One of the best things you can do in life is to start your own business. Those feelings of seeing something you have created grow before you very eyes(outside of your children) and flourish into a sustainable income source is second to none.
In the same breath though, one of the hardest things to do is to grow your business while you are still working full time.
It feels like there is never enough time in the day to get all the things done you want.
- Commuting to work,
- Family commitments,
- Doing your job.
- returning home
It just feels like there is no time left to fit in actually running the business. So how do we do it?
Well. This post is going to show you some easy ways to sure you hit those business goals but make sure you can still meet your 9-5 commitments and have a life.
Before I dive in. I do need to set some expectations.
This is not going to be easy.
EverythingI’ll show you is simply tools, strategies and advice.
None of this will substitute the hard work and dedication needed to get a business off the ground.
That only comes from within.
So make sure when things get tough, you are tired or maybe you feel like giving up –you remember why you started this crazy journey in the first place.
Bracketing + scheduling your time daily.
What worked really well for me when I first got serious bout building a sub-box was being very specific about when I was going to do the work.
I knew I was going to be putting in a lot of nights and a lot of weekend doing this, but I had to be realistic about what would actually work for me.
My wife and I came up with a pretty clear plan about when I would work and when I would stop. I can’t stress how setting aside clear times and boundaries within your personal life for business activities is so important when you have a spouse.
How did I do this?
I used a Best Self Co planner.
As you can see from the planner, it was pretty easy to see where all your time goes in the day. It’s also a good indication about where you are wasting time that you didn’t need to.
Project and Daily Task Allocation
The next strategy I can thank my good buddy Chris for. There was a time in my business where I felt I was just reacting to everything that came into my inbox and never really getting anything done. It just responded, react and then finally when I had a moment I could start planning for the day ahead.
What he suggested is stupidly simple – but it really clicked with my brain. He taught me to use Project Management software like Trello to map out long-term goals + daily actionable activities.
I’m now a massive convert to Trello. I think I would rather go without Facebook than live without a project management tool in my life.
What is Trello?
Trello allows you to create lists. Doesn’t sound so fancy right? But where this shines is the ability to create tasks, checklists and activities within those lists.
The way I used it was: Long Term Goals / Projects + Daily Task Checklists.
So, by having a clearly defined goal, the required steps to complete the goal + any and all relevant information contained within one list – I was inspired to just smash that activity out as a priority.
Not only this, but I was able to start using the information to create SOP’s (Standard operating procedures) to train assistants and my wife in critical aspects of the roles I was hiring for. These were the daily tasks that I knew I needed to do – but didn’t want to get bogged down with.
You can start to see patterns in the activities you are doing when you are listing it like this and hopefully be able to make the leap into hiring these tasks out.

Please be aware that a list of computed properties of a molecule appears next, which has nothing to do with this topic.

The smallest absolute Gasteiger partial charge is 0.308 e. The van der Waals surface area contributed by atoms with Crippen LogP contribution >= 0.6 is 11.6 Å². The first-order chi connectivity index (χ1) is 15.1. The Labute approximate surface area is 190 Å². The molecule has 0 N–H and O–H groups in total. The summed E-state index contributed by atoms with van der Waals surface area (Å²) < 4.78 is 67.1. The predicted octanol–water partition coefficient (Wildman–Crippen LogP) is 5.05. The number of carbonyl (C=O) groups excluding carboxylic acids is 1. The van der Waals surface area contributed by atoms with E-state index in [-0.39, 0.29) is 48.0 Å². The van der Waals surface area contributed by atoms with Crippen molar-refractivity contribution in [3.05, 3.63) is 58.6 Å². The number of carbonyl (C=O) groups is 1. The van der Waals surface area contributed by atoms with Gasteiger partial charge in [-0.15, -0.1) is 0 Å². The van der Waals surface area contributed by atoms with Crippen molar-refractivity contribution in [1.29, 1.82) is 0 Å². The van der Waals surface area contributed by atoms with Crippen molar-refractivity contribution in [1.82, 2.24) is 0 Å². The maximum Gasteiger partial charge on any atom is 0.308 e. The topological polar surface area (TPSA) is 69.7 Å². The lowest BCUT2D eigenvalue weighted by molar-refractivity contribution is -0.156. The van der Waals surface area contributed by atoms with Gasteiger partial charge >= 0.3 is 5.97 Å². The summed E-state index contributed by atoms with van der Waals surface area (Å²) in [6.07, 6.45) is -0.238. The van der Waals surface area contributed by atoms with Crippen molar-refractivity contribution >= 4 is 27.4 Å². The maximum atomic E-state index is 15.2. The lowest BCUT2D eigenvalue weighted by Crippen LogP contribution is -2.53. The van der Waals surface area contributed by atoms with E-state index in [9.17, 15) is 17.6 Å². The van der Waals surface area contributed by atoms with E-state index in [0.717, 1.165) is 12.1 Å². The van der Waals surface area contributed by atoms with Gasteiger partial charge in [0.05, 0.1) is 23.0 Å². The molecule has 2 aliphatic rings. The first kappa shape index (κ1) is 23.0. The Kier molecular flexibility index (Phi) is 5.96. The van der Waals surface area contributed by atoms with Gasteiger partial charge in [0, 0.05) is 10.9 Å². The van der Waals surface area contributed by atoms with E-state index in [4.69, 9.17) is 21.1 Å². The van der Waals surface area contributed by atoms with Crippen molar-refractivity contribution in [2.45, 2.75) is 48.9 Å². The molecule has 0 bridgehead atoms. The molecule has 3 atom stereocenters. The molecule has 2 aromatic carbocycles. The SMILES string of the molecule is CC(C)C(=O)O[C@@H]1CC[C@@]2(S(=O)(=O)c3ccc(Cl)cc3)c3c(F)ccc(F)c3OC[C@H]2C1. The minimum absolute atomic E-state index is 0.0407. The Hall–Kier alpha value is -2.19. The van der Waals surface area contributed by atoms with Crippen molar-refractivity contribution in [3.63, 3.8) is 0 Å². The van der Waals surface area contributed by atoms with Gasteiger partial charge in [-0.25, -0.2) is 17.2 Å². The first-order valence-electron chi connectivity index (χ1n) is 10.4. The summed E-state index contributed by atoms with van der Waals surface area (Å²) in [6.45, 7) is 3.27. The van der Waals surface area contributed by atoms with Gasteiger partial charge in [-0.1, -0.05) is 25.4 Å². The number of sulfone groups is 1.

This works similarly to the Best Self Co diary but in a more granular level.
What can be done at lunch?
Something that helped me get ahead was sacrificing my lunch break for a “work break”. Every lunchtime I used to sit at a café around the corner from my work with my laptop and just smash out tasks.
What can be done in a lunch hour?
- All your customer emails
- Content creation
- Scheduling your social media content
- Ordering supplies
- Planning out the next few months worth of themes.
Use your lunchtime to start decimating those Trello Cards and keeping on top of your activities. The best part about this is that you are essentially buying more time back for the end of the day. This is more time you can spend with family.
Monthly and Weekly Tasks
When I first started I was pretty good at leaving everything to the last minute. This included all my packing, ordering, and even paying my bills.
This is a massively bad habit to get into and was something I needed to mature in as a business owner.
How I got over this though was by breaking down everything I did into “weeks”.
How does this work?
MostSubscription Box businesses run on a monthly delivery cycle. This means that every 4 weeks you need to be shipping out again. This also means that you are doing the same things at the same time each month.
What worked for me was breaking it down as follows.
Week 1 – Order Stock
Week 2 – Receive and Pack Boxes
Week 3 – Generate Shipping labels and Ship
Week 4 – Whatever / Family
Each week has a clear goal and endpoint. Once I achieved that goal I would stop. Even if it was the first day in that week. It made sure that I wasn’t burned out and was fresh for the next week’s tasks.
It also allowed me to know roughly what I’ll be doing each month so we could plan out family outings, lunches etc without getting into massive anxiety about things needing to get done within the business.
This isn’t an exhaustive list of ways to cope with the 9-5 + a fledgling subscription box business, it’s the strategies that helped me get my sub-box into its first 6 figures without feeling overwhelmed.
Your turn: What strategies have you implemented for your business, let me know in the comments! If you are serious about growing a subscription box, make sure you download my complete blueprint for starting and growing a 6-figure subscription-box here